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Seasonal Affective Transformation, the War Within:

Mood Spectrum:

Everyone recognizes the difference between depressed and withdrawn on one hand and
cheerful and outgoing on the other hand. However, looking further, one can see two
parameters at play in determining mood. The first parameter is represented with a spectrum
of high mood through low mood. High mood comes in the form of excessive activity,
inability to sit still, impulsiveness and so forth. Low mood comes in the form of limited
activity, limited movement of limbs during walking, lack of enthusiasm toward happenings
and so forth. The second parameter is represented by a spectrum of pleasant mood through
unpleasant mood. Pleasant mood presents as a positive outlook on the person’s immediate
environment, is associated with optimism and with tolerance for other people’s indiscretions
and so forth. Unpleasant mood presents as a negative outlook on the person’s immediate
environment, is associated with negative thoughts and pessimism and may be a conduit for
bigotry and intolerance of people’s indiscretions.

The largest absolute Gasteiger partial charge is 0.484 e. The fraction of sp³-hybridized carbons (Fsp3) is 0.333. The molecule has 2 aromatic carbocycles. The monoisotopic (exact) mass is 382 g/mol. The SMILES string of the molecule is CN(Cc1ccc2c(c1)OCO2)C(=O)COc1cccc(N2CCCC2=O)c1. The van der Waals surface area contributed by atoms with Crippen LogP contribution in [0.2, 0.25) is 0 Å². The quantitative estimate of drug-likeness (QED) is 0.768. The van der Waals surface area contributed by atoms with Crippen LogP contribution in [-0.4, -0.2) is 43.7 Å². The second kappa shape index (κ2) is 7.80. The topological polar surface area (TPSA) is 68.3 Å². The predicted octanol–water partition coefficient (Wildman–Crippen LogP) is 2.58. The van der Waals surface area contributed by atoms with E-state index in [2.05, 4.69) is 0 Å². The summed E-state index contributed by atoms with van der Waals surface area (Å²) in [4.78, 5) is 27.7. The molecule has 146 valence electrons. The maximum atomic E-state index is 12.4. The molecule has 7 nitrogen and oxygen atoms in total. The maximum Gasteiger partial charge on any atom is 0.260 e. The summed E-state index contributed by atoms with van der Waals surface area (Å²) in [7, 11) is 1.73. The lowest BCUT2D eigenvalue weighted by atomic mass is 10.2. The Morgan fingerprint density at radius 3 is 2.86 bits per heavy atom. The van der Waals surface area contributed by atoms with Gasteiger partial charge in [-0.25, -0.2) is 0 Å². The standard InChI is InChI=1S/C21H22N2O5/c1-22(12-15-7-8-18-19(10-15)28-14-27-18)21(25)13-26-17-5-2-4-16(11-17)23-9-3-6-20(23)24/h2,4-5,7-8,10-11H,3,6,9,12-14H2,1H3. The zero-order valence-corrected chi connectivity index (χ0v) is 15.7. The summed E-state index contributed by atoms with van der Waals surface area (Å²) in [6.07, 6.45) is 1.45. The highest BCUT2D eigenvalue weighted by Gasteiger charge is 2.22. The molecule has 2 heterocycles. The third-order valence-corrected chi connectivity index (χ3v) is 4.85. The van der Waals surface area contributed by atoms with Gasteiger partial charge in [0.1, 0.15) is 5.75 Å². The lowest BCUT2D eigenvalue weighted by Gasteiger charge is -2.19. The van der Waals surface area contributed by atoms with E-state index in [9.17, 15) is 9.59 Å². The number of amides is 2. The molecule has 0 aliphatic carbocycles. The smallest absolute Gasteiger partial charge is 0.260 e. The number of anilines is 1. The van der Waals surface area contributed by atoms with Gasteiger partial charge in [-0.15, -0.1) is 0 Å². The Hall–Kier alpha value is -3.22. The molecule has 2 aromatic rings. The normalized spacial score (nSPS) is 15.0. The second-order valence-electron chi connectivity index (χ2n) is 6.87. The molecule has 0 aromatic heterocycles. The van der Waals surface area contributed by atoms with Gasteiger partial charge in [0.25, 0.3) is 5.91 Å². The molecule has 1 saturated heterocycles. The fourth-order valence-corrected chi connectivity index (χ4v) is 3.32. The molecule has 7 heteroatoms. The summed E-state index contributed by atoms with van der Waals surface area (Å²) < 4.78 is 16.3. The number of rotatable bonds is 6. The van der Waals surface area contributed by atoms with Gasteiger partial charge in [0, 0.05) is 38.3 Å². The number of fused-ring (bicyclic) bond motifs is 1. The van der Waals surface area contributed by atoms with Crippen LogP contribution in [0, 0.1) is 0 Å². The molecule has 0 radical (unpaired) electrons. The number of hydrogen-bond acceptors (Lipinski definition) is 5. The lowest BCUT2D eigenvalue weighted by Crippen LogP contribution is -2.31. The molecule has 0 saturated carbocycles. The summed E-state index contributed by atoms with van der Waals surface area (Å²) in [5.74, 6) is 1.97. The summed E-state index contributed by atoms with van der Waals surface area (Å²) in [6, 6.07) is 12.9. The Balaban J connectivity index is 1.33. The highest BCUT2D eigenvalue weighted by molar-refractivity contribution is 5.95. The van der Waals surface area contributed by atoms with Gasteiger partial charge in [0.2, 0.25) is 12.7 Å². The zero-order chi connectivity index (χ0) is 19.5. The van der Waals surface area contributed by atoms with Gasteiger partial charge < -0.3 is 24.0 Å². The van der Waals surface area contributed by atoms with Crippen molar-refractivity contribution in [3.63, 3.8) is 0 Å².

Sensitive people seem to possess a stronger relationship with low/high than with
positive/negative mood spectrum. Sensitives may learn or grow into positive mood, but do
not seem to possess a natural tendency toward it. The low/high mood dominance over the
positive/negative mood may be related to an overactive stress system. Many insensitive people
cite our apparent unpleasantness as a reason for their inability to make a connection with
sensitive people they meet. This is only apparent unpleasantness related to feeling
overwhelmed by the profound challenges we are facing.
MOOD SPECTRUM: Difference between sensitive and neurotypical mood spectrum; sensitives tend to hover between low and high mood; neurotypicals tend to hover between positive and negative mood
Figure 7: MOOD SPECTRUM – color image

Summer – Winter Transition:

There seems to be a general tendency, population wide toward negative thinking and lower
mood during fall and winter, and a general tendency toward optimism, higher mood and
impulsivity during the spring and summer seasons. To explore this premise further, I
reviewed crime data from several regions in the United States, Australia and other parts of the
world. I thought one has to catch humanity at its worst in order to deduce behavioral